West Sands beach with Swilcan Burn

This is an amazing fine, golden sand beach that stretches for about 2 miles. It slopes gradually into the water and is a really easy water entry, suitable for kids of all ages. To the rear of the beach sand dunes stretch the entire length, with a road and tons of parking. The golf courses start on the other side of the road and parking. The day we visited, parking was free.

West Sands stretching as far as the eye can see

Family holiday to West sands in August 1968

Once across the Old Course, you can enjoy a pleasant stroll along W Sands Road; however, I headed back to town on Bruce Embankment.

Old Course practice putting green

Bruce Embankment curves around the Old Course practice putting green. The above photo shows golfers warming-up, while waiting for their tee-off time. Behind the putting green is the Royal & Ancient (R&A) Clubhouse. Walking past the clubhouse and checking out the old leather chairs in the ground floor lounge, is definitely worth the effort.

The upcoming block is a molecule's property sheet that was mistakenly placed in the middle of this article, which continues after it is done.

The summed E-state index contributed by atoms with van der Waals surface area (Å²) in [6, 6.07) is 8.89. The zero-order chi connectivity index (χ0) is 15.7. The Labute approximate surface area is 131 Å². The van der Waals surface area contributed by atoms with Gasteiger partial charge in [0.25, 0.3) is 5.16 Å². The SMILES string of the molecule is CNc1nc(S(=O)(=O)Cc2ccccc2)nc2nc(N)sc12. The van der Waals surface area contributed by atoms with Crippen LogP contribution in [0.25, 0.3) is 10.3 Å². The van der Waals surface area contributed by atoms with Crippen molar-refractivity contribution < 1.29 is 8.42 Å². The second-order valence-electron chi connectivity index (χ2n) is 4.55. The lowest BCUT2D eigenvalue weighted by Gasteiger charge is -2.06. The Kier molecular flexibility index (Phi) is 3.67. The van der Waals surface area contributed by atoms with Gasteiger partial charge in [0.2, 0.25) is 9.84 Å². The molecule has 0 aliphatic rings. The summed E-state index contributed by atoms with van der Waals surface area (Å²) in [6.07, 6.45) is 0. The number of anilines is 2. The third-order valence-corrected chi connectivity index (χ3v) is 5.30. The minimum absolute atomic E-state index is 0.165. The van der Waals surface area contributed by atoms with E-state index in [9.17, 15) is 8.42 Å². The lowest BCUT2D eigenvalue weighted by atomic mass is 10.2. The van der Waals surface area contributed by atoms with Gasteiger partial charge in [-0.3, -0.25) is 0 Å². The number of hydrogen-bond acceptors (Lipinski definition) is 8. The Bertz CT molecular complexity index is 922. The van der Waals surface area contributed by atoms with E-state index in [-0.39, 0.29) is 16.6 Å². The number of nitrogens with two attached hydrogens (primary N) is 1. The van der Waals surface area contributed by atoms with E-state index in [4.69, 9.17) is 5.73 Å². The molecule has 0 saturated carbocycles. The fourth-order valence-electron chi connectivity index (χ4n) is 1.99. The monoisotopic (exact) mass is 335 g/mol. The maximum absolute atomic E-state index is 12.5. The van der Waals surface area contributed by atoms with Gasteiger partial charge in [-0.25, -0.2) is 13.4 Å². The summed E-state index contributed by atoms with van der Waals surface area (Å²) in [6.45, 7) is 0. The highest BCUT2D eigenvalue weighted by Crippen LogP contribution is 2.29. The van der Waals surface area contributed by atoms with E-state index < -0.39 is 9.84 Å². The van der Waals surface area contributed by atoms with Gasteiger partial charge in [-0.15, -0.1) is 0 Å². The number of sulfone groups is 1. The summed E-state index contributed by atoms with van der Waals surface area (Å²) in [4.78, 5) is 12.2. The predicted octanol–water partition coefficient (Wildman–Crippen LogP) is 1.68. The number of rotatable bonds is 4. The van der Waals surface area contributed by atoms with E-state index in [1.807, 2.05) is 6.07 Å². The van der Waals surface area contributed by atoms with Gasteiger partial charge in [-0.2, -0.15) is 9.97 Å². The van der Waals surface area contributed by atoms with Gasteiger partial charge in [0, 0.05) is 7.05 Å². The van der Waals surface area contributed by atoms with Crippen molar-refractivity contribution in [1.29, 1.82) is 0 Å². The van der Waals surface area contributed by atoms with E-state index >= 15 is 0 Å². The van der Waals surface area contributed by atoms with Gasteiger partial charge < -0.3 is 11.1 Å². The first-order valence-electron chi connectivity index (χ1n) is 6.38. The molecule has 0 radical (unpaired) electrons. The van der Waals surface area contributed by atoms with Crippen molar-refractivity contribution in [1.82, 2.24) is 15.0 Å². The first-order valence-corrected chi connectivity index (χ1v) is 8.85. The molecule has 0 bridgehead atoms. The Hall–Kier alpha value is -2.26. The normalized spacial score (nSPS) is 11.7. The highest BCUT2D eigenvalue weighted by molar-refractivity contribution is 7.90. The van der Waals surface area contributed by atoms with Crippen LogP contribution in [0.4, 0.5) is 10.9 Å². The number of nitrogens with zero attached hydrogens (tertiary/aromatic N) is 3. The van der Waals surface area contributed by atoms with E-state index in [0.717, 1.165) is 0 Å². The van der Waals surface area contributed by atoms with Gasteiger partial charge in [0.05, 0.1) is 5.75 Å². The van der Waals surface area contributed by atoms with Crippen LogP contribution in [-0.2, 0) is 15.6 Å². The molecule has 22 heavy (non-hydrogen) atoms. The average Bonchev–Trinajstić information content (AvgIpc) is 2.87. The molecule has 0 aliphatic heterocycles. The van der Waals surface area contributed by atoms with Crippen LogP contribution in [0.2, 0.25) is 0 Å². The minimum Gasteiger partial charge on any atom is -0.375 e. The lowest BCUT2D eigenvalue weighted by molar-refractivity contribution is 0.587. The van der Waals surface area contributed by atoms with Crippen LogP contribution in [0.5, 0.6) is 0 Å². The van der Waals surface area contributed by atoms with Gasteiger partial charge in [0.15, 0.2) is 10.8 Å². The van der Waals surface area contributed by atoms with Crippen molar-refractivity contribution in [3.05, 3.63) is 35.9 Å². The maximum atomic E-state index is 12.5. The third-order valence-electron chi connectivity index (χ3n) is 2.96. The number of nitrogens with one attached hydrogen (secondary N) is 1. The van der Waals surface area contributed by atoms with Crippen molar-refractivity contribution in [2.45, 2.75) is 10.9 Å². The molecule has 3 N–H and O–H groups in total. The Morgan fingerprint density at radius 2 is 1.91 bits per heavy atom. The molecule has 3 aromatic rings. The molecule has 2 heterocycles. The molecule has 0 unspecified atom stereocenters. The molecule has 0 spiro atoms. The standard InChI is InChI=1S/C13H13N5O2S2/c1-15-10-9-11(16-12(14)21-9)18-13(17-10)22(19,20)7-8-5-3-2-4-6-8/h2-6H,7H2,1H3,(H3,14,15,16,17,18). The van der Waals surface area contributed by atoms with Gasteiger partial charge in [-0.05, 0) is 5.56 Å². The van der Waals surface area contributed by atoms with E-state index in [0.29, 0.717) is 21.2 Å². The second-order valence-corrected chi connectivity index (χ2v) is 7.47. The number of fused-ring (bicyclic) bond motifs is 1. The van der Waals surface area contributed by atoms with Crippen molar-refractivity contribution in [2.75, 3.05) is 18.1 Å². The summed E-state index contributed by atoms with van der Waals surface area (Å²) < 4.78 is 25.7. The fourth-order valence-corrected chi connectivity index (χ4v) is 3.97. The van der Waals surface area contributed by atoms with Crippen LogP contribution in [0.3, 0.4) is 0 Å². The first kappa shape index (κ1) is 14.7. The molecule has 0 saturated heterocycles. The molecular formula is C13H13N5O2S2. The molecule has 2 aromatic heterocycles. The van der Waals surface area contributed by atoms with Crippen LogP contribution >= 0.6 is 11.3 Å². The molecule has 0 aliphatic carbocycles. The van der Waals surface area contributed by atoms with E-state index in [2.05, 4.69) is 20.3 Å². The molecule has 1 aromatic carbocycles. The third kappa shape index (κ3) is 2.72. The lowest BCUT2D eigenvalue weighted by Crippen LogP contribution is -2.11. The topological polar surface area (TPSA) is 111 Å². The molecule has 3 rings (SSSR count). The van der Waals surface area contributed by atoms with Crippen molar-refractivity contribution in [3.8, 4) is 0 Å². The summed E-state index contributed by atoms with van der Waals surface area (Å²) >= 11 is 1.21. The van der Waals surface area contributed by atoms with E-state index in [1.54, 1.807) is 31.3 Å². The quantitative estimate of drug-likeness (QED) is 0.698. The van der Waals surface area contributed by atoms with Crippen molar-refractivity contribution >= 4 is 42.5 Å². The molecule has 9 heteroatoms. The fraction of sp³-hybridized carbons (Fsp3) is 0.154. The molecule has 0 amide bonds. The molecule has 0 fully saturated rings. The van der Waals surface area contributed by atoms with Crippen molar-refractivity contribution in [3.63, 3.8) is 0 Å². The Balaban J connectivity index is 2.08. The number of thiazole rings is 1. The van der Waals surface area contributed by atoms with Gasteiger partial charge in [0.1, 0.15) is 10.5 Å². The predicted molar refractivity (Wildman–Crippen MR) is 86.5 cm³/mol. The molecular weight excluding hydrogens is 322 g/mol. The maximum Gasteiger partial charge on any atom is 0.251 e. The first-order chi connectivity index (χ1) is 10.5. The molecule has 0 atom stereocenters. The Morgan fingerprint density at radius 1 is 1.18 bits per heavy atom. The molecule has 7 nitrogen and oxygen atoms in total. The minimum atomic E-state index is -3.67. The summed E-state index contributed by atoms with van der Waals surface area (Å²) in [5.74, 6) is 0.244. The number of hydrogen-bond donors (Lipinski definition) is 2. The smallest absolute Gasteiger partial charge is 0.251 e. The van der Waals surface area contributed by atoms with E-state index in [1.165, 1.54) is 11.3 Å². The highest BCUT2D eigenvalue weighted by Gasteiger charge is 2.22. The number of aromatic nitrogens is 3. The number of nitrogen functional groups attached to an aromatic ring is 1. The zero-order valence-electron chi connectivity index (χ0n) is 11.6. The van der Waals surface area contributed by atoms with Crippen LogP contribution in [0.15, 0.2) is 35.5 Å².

I then headed through the public car park and up the hill to The Scores, or hotel row. 

View from public car park up the hill to The Scores

Lawn and flower gardens along The Scores

View of West Sands from The Scores

Now the Aquarium, this used to be the open air swimming pool – yuk, salt water